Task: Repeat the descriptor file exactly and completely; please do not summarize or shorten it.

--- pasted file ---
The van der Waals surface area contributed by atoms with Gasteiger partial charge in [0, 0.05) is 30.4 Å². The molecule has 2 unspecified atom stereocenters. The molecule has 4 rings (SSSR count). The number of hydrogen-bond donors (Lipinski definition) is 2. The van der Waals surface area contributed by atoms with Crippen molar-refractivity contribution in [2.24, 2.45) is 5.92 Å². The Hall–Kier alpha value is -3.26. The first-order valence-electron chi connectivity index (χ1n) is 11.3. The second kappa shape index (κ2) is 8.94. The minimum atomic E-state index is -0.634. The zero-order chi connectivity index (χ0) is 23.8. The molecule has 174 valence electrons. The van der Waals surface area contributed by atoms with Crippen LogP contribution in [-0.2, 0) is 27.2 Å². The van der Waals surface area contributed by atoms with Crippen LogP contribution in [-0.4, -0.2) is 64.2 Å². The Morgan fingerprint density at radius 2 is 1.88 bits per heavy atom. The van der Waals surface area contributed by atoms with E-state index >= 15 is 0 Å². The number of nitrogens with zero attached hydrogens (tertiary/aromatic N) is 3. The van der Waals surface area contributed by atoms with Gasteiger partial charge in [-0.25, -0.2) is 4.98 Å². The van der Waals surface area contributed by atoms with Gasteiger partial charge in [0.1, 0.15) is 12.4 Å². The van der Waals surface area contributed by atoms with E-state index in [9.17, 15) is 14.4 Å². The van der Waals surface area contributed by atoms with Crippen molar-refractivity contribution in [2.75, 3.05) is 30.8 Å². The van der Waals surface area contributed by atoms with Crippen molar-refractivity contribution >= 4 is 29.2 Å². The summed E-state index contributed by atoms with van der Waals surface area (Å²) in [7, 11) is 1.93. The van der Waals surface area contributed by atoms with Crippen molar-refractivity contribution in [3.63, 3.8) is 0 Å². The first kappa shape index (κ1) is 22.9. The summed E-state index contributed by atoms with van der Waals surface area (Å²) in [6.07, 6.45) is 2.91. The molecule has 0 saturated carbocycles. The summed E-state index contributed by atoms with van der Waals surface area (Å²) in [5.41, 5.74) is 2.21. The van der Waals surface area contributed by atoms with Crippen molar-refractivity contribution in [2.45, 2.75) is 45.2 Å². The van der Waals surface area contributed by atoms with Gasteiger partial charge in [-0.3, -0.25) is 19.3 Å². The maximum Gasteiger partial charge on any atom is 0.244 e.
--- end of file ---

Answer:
The van der Waals surface area contributed by atoms with Gasteiger partial charge in [0, 0.05) is 30.4 Å². The molecule has 2 unspecified atom stereocenters. The molecule has 4 rings (SSSR count). The number of hydrogen-bond donors (Lipinski definition) is 2. The van der Waals surface area contributed by atoms with Crippen molar-refractivity contribution in [2.24, 2.45) is 5.92 Å². The Hall–Kier alpha value is -3.26. The first-order valence-electron chi connectivity index (χ1n) is 11.3. The second kappa shape index (κ2) is 8.94. The minimum atomic E-state index is -0.634. The zero-order chi connectivity index (χ0) is 23.8. The molecule has 174 valence electrons. The van der Waals surface area contributed by atoms with Crippen LogP contribution in [-0.2, 0) is 27.2 Å². The van der Waals surface area contributed by atoms with Crippen LogP contribution in [-0.4, -0.2) is 64.2 Å². The Morgan fingerprint density at radius 2 is 1.88 bits per heavy atom. The van der Waals surface area contributed by atoms with E-state index >= 15 is 0 Å². The number of nitrogens with zero attached hydrogens (tertiary/aromatic N) is 3. The van der Waals surface area contributed by atoms with Gasteiger partial charge in [-0.25, -0.2) is 4.98 Å². The van der Waals surface area contributed by atoms with Gasteiger partial charge in [0.1, 0.15) is 12.4 Å². The van der Waals surface area contributed by atoms with E-state index in [9.17, 15) is 14.4 Å². The van der Waals surface area contributed by atoms with Crippen molar-refractivity contribution in [2.75, 3.05) is 30.8 Å². The van der Waals surface area contributed by atoms with Crippen molar-refractivity contribution >= 4 is 29.2 Å². The summed E-state index contributed by atoms with van der Waals surface area (Å²) in [7, 11) is 1.93. The van der Waals surface area contributed by atoms with Crippen molar-refractivity contribution in [3.63, 3.8) is 0 Å². The first kappa shape index (κ1) is 22.9. The summed E-state index contributed by atoms with van der Waals surface area (Å²) in [6.07, 6.45) is 2.91. The molecule has 0 saturated carbocycles. The summed E-state index contributed by atoms with van der Waals surface area (Å²) in [5.41, 5.74) is 2.21. The van der Waals surface area contributed by atoms with Crippen molar-refractivity contribution in [2.45, 2.75) is 45.2 Å². The van der Waals surface area contributed by atoms with Gasteiger partial charge in [-0.3, -0.25) is 19.3 Å². The maximum Gasteiger partial charge on any atom is 0.244 e.